Moderate risks seen emerging on account of wider deficits: Derrick Kam of Morgan Stanley
Derrick Kam, India economist at Morgan Stanley, says moderate risks are emerging on account of the wider-than-targeted fiscal deficits
Private capital expenditure (capex) in India is set to recover in 2018 on account of three factors—asynchronous recovery in exports and consumption for the first time in four years, improvement in corporate balance sheet fundamentals, important steps taken by policymakers towards strengthening the financial system, Derrick Kam, India economist at Morgan Stanley, said in an interview.
“As private capex recovers, it will revive job creation, thus ensuring that the economy will be heading towards the “productive growth” phase, which is characterized as a period of improving growth while macro stability remains in check—typically setting the stage for a sustained growth cycle,” he added. Edited excerpts:
In March, the US Federal Reserve raised rates by another 25 basis points (bps), and we could be having three more hikes this year. Do you see India being among the most vulnerable Asian economies in an environment of rising interest rates in the US? With rising rates, do you see capital outflows from emerging economies as investors search for better yields in the US? (One basis point is one-hundredth of a percentage point.)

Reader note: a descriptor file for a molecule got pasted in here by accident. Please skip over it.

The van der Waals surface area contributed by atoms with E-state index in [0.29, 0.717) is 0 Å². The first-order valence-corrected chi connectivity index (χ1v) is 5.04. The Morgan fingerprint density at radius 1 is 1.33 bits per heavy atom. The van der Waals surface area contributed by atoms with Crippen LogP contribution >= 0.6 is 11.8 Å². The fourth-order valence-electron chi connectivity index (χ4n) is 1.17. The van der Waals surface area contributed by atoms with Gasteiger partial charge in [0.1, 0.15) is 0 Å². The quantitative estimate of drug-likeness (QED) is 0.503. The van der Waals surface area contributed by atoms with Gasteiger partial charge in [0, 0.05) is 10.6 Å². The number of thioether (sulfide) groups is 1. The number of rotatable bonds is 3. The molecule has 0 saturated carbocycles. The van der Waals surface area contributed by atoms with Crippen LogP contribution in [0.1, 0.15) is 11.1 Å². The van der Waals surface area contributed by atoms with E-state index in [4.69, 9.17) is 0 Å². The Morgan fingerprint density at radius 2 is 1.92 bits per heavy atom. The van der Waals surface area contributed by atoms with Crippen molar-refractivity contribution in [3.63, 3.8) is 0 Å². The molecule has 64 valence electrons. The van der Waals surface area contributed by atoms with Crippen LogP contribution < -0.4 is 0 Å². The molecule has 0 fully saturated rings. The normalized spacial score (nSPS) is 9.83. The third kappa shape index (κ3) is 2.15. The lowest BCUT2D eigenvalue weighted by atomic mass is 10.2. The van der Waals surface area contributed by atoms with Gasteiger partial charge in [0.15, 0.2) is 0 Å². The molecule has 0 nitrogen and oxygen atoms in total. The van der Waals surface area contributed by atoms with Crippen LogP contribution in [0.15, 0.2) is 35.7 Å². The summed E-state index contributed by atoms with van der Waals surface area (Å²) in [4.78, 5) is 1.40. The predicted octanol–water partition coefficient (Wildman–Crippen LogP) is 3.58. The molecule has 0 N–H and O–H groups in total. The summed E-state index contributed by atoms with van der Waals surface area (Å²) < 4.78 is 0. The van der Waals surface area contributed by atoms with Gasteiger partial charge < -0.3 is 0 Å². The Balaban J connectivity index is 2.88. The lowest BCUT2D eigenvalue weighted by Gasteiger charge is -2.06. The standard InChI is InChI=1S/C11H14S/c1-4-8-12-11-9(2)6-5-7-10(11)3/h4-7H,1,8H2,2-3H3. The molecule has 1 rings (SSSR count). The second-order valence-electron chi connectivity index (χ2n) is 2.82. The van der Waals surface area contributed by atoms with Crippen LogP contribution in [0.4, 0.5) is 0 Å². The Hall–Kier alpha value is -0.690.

India’s macro stability indicators are now in a much better shape, compared with the taper tantrum episode of 2013. Real interest rates are now 250 bps higher as compared to the US, relative to just a gap of -210 bps during the taper tantrum episode. Moreover, the current account deficit (CAD) of 2.2% in the December 2017 quarter has also narrowed than the peak of 6.8% in December 2012. Even as growth accelerates over the forecast horizon, we are confident that macro stability risks will be contained. The most important driver to this view is that policymakers are pursuing a policy mix which is supporting the productivity dynamic and, hence, reducing the misallocation risks. Key macro stability indicators like inflation and the current account balance will remain broadly within RBI’s (Reserve Bank of India’s) target range and comfort zone. Specifically, we are forecasting headline CPI (Consumer Price Index) inflation of 4.6% for FY19 as compared with RBI’s inflation target range of 4% +/-2%—while CAD would widen to 1.7% of GDP (gross domestic product) in FY19, as compared with RBI’s comfort zone of 2.5% of GDP. Moreover, with India’s growth differential projected to improve vis-à-vis the rest of the world, this environment could prove to be conducive for capital inflows, which could help mitigate the pressures from higher yields in the US.